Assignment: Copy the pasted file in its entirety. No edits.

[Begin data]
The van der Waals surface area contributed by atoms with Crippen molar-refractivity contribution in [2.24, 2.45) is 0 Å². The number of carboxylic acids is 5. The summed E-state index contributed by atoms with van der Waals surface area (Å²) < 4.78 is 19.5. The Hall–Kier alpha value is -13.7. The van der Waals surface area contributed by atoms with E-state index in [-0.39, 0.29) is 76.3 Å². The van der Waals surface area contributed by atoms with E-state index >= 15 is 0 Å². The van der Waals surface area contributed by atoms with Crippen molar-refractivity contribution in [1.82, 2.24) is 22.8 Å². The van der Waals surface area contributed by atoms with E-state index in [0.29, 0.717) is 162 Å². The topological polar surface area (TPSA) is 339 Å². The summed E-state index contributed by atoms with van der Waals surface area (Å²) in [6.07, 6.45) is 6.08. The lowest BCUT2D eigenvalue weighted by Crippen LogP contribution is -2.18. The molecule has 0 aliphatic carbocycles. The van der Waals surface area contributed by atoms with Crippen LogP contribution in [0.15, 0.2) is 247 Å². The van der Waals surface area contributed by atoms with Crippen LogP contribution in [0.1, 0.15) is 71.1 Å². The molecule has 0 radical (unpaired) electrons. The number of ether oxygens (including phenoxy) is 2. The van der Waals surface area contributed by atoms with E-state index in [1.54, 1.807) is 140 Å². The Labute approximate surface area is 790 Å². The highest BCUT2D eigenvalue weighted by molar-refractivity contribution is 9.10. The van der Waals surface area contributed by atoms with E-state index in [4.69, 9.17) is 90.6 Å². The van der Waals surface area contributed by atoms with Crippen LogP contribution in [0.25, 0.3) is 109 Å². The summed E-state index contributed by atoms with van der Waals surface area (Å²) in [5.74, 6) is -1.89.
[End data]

The van der Waals surface area contributed by atoms with Crippen molar-refractivity contribution in [2.24, 2.45) is 0 Å². The number of carboxylic acids is 5. The summed E-state index contributed by atoms with van der Waals surface area (Å²) < 4.78 is 19.5. The Hall–Kier alpha value is -13.7. The van der Waals surface area contributed by atoms with E-state index in [-0.39, 0.29) is 76.3 Å². The van der Waals surface area contributed by atoms with E-state index >= 15 is 0 Å². The van der Waals surface area contributed by atoms with Crippen molar-refractivity contribution in [1.82, 2.24) is 22.8 Å². The van der Waals surface area contributed by atoms with E-state index in [0.29, 0.717) is 162 Å². The topological polar surface area (TPSA) is 339 Å². The summed E-state index contributed by atoms with van der Waals surface area (Å²) in [6.07, 6.45) is 6.08. The lowest BCUT2D eigenvalue weighted by Crippen LogP contribution is -2.18. The molecule has 0 aliphatic carbocycles. The van der Waals surface area contributed by atoms with Crippen LogP contribution in [0.15, 0.2) is 247 Å². The van der Waals surface area contributed by atoms with Crippen LogP contribution in [0.1, 0.15) is 71.1 Å². The molecule has 0 radical (unpaired) electrons. The number of ether oxygens (including phenoxy) is 2. The van der Waals surface area contributed by atoms with E-state index in [1.54, 1.807) is 140 Å². The Labute approximate surface area is 790 Å². The highest BCUT2D eigenvalue weighted by molar-refractivity contribution is 9.10. The van der Waals surface area contributed by atoms with E-state index in [4.69, 9.17) is 90.6 Å². The van der Waals surface area contributed by atoms with Crippen LogP contribution in [0.25, 0.3) is 109 Å². The summed E-state index contributed by atoms with van der Waals surface area (Å²) in [5.74, 6) is -1.89.